Book Reviews: July

Tuesday, August 13, 2019

Another great month, mostly because of Audiobooks!  I enjoyed all of the books I read/listened to this month and August is already off to a great start!

Lets be honest, this was never going to get less than 4 stars from me.  I just love Chip and Joanna and respect them as people.  I loved hearing about how they built their businesses from the ground up and what their lives were like before fixer-upper.  I LOVED the story about the houseboat and how it basically secured them a spot on HGTV.   Having Chip and Joanna narrate the audiobook was a fantastic choice, they did a great job!  The only negative for me was how OK they seemed to be about borrowing so much money (my Dave Ramsey cult following self was cringing).

I may not be religious anymore but religion was a huge part of my childhood and so was christian music.  I remember the first time I heard the song, I Can Only Imagine - it was one of the first songs that ever made me cry.   I saw the movie of the same name on Netflix a few months back and decided to watch it, and stayed up way too late watching.  When I saw that he had also written a memoir, I knew I had to listen to it.   This book gives a more in depth and chronologically accurate look at Bart Millard's life and the events that lead to MercyMe forming and to Bart writing I Can Only Imagine.   It also gives a peek into the bands musical journey and how they kind of paved the way for mainstream worship music (the initially tried to be a CCM band but that just didn't work for them).  Having Bart read this on audio was a great choice!  I could hear the emotion in his voice when he read about certain events. I'm so glad I chose to listen to this.  If you haven't heard the song, go listen to it ... like, now.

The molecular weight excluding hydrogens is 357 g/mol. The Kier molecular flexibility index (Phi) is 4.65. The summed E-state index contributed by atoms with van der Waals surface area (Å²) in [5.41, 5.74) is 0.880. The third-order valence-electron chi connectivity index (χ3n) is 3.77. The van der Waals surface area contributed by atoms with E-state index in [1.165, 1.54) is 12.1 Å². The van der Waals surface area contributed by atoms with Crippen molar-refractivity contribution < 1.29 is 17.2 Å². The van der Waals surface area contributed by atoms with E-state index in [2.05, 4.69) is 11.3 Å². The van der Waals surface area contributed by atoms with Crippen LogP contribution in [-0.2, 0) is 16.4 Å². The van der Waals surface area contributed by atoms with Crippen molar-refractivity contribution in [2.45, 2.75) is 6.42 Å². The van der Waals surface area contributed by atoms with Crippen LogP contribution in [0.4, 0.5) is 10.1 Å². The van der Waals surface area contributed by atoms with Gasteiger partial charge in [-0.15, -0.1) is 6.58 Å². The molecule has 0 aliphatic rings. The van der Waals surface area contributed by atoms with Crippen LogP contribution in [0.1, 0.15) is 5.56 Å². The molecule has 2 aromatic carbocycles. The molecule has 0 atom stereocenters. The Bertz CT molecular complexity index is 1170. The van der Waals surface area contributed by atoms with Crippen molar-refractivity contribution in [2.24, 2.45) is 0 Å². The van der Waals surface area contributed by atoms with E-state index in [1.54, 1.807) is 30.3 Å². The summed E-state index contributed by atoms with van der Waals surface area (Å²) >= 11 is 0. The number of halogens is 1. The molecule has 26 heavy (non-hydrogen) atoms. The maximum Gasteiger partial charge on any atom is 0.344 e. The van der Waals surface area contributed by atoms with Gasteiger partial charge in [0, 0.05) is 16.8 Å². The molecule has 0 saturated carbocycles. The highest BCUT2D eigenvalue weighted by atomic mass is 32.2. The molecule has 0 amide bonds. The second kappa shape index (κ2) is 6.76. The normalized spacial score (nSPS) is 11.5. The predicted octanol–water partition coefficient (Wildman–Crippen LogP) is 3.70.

I knew I'd end up reading the rest of this series, I just didn't think it would be so soon!  I've been having a bit of trouble getting through the other book I'm reading, so I started this one.  I didn't like this one as much as The Real Cinderella, but it was still enjoyable.  There were just waaaay too many high school stereotypes in this book.  Usually I can take books about high schoolers for what they are and still enjoy it, but the stereotypes were brought up over and over and it got a bit annoying.  Other than that, it was another quick, enjoyable book.

This is the shortest of the series ... I read it in about 2 hours.  Same as the last two, super easy to read and enjoyable.  Not enough depth and character building to be super good, but passed the time just fine.

If you liked To All The Boy's I've Loved Before you'll probably enjoy this book.  It was very similar, just not as well developed.  It was still enjoyable, though.

Wow, what a story! I had heard of Malala before reading this book - I knew she was shot by the Taliban but I really didn't know anything about her fight for education.  This was so much more than just Malala's story.  She talked about Pakistan's history, the history of Swat, government corruption, the Taliban's movement into the Swat valley, her family's history, and about how she and her father became voices for those who desired an education, especially girls.  Aside from learning about Malala, I loved learning about her father.  He was a man who valued and encouraged his daughter in culture that values son's over daughter's.  Malala's story is inspiring and 100% worth listening to.